People who have experienced the death of a loved one, or another major loss, often experience anxiety as a result of their grief. They may feel lonely, angry or sad, and these feelings can lead to feelings of panic or dread. They may also be afraid that they will never find happiness again or go through life feeling empty.

Anxiety can also be caused by a job loss, divorce or other major changes in life circumstances. When people go through these types of changes, they may find themselves wondering what's next for them and feeling overwhelmed by uncertainty about their future. This uncertainty can trigger anxiety symptoms like worry and racing thoughts that make it difficult to sleep at night and concentrate during the day.

6. Financial stressors (such as debt or unemployment)

Financial stressors, also known as “money worries,” are stressful events related to, or caused by money. They may include things like not being able to pay your bills, having trouble with credit card debt and other debts, losing your job, experiencing a divorce or legal issues related to money matters (like bankruptcy). 

It's easy to feel like you're the only one who has this problem—and maybe even that you deserve it for some reason—but let's be real: There are lots of people out there who have been through the same thing! And there are ways to help yourself get back on track. 

One way is recognizing what's causing the financial stress in your life. Is it something like student loans or credit card debt? If so, contacting a credit counselor may help you get those debts paid off more quickly and free up some cash flow for other things like savings account deposits and emergency funds.

7. The death of a pet

The loss of a beloved pet can be devastating, especially for children. The American Academy of Pediatrics reports that when pets die unexpectedly or are euthanized, children may grieve more deeply than they would over the death of other family members. They may feel guilty because they believe they could have done something to help their pet and are fearful that their parents will replace the deceased animal with another pet.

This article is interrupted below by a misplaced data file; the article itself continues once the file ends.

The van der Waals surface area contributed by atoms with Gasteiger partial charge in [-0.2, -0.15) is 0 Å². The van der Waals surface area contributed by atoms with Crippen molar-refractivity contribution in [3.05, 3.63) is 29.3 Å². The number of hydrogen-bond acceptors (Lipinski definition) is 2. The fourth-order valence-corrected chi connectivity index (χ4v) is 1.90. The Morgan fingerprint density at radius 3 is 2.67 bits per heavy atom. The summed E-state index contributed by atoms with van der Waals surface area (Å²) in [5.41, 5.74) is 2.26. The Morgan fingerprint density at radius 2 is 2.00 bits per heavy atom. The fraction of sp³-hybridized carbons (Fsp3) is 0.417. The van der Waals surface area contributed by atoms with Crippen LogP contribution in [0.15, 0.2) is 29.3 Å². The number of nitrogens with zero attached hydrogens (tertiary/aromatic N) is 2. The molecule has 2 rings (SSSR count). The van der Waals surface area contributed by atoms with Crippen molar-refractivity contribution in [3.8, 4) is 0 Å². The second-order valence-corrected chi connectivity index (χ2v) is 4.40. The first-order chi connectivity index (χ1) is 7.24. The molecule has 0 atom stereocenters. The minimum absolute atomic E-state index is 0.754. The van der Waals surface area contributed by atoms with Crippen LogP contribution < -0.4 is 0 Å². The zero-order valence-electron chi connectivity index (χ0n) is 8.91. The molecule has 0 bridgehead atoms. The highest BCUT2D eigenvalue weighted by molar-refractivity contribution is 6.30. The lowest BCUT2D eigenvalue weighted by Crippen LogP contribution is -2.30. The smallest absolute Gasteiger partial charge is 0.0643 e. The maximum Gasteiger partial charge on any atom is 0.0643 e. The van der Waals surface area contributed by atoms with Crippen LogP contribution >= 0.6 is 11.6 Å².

It's common to feel guilty if you didn't spend enough time with your pet before they died. This feeling can make it difficult to move on from their death. However, you should keep in mind that no matter what we do, nothing will change. As humans, we only have limited power. So, we should move on and accept what happened.

8. Chronic pain or physical illness

If you're experiencing chronic pain and anxiety, it can be difficult to tell what's causing what. The symptoms of anxiety and chronic pain are similar: both involve muscle tension, headaches and chest pains. If you've been diagnosed with both, it might seem like they're the same thing. However, there are some differences between the two conditions. For example, people who have chronic pain may experience mood swings and irritability that aren't present in those with an anxiety disorder alone.

The good news is that treating your chronic pain may help reduce your anxiety symptoms too – so don't hesitate to reach out for help if you suspect something else might be going on!

9. Trauma (e.g., sexual assault, violence, domestic violence)

Trauma is defined as an event that causes severe stress and results in mental or emotional distress. It can be caused by a single event, such as the death of a loved one, or it can be caused by multiple events, such as growing up in a war-torn country. Trauma can also have a cumulative effect, meaning that the effects of trauma do not necessarily occur immediately after the traumatic event takes place but may take years to manifest themselves.

Because trauma often occurs at an early age, it can be difficult for adults who have experienced trauma to recognize what happened to them as traumatic. Many adults who experience abuse or neglect during childhood may not realize that their experiences were traumatic until they are much older and begin to experience symptoms of post-traumatic stress disorder (PTSD).

These nine overlooked causes of anxiety can be explained and treated, but this doesn't mean that the condition is untreatable or an ailment that will last forever. Sometimes it's simple, but it's never easy. You may experience a level of discomfort or even pain in the process, but consider remember that you are not alone.